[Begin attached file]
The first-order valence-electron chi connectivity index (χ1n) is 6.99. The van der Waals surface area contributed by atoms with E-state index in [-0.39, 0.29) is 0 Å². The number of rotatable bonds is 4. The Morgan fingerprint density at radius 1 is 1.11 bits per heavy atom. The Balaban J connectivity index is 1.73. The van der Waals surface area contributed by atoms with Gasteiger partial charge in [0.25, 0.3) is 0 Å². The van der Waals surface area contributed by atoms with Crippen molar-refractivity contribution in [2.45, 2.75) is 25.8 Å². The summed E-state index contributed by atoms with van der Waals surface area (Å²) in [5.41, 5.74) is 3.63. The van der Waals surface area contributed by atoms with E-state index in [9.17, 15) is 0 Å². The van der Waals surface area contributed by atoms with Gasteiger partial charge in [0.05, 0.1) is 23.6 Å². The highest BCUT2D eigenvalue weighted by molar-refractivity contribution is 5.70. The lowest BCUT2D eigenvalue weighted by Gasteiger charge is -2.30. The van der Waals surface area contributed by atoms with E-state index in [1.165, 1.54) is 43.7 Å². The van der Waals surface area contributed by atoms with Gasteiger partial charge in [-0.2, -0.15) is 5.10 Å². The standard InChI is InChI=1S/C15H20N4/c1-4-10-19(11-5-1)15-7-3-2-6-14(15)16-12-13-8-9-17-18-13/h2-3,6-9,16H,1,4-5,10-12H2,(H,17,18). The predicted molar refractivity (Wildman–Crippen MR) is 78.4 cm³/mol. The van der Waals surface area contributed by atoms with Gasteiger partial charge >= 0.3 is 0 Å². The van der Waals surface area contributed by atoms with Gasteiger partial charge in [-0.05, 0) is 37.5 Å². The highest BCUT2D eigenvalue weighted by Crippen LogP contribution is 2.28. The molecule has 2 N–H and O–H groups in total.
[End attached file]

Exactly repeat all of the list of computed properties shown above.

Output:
The first-order valence-electron chi connectivity index (χ1n) is 6.99. The van der Waals surface area contributed by atoms with E-state index in [-0.39, 0.29) is 0 Å². The number of rotatable bonds is 4. The Morgan fingerprint density at radius 1 is 1.11 bits per heavy atom. The Balaban J connectivity index is 1.73. The van der Waals surface area contributed by atoms with Gasteiger partial charge in [0.25, 0.3) is 0 Å². The van der Waals surface area contributed by atoms with Crippen molar-refractivity contribution in [2.45, 2.75) is 25.8 Å². The summed E-state index contributed by atoms with van der Waals surface area (Å²) in [5.41, 5.74) is 3.63. The van der Waals surface area contributed by atoms with E-state index in [9.17, 15) is 0 Å². The van der Waals surface area contributed by atoms with Gasteiger partial charge in [0.05, 0.1) is 23.6 Å². The highest BCUT2D eigenvalue weighted by molar-refractivity contribution is 5.70. The lowest BCUT2D eigenvalue weighted by Gasteiger charge is -2.30. The van der Waals surface area contributed by atoms with E-state index in [1.165, 1.54) is 43.7 Å². The van der Waals surface area contributed by atoms with Gasteiger partial charge in [-0.2, -0.15) is 5.10 Å². The standard InChI is InChI=1S/C15H20N4/c1-4-10-19(11-5-1)15-7-3-2-6-14(15)16-12-13-8-9-17-18-13/h2-3,6-9,16H,1,4-5,10-12H2,(H,17,18). The predicted molar refractivity (Wildman–Crippen MR) is 78.4 cm³/mol. The van der Waals surface area contributed by atoms with Gasteiger partial charge >= 0.3 is 0 Å². The van der Waals surface area contributed by atoms with Gasteiger partial charge in [-0.05, 0) is 37.5 Å². The highest BCUT2D eigenvalue weighted by Crippen LogP contribution is 2.28. The molecule has 2 N–H and O–H groups in total.